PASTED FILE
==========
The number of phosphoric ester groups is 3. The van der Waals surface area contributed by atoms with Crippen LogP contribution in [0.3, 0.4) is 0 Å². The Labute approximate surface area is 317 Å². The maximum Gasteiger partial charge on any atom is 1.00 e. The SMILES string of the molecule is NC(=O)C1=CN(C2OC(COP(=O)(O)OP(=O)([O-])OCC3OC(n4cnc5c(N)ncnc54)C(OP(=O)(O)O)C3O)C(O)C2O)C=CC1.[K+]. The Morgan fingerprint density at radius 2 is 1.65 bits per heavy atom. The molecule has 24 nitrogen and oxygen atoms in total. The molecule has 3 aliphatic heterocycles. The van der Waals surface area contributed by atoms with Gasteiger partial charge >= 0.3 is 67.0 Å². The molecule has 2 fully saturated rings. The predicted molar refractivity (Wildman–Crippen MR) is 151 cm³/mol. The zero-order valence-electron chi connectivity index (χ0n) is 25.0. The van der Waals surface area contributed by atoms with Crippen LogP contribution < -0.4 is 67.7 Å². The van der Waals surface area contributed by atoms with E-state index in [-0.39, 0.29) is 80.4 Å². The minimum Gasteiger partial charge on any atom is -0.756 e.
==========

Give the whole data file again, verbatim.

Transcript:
The number of phosphoric ester groups is 3. The van der Waals surface area contributed by atoms with Crippen LogP contribution in [0.3, 0.4) is 0 Å². The Labute approximate surface area is 317 Å². The maximum Gasteiger partial charge on any atom is 1.00 e. The SMILES string of the molecule is NC(=O)C1=CN(C2OC(COP(=O)(O)OP(=O)([O-])OCC3OC(n4cnc5c(N)ncnc54)C(OP(=O)(O)O)C3O)C(O)C2O)C=CC1.[K+]. The Morgan fingerprint density at radius 2 is 1.65 bits per heavy atom. The molecule has 24 nitrogen and oxygen atoms in total. The molecule has 3 aliphatic heterocycles. The van der Waals surface area contributed by atoms with Gasteiger partial charge >= 0.3 is 67.0 Å². The molecule has 2 fully saturated rings. The predicted molar refractivity (Wildman–Crippen MR) is 151 cm³/mol. The zero-order valence-electron chi connectivity index (χ0n) is 25.0. The van der Waals surface area contributed by atoms with Crippen LogP contribution < -0.4 is 67.7 Å². The van der Waals surface area contributed by atoms with E-state index in [-0.39, 0.29) is 80.4 Å². The minimum Gasteiger partial charge on any atom is -0.756 e.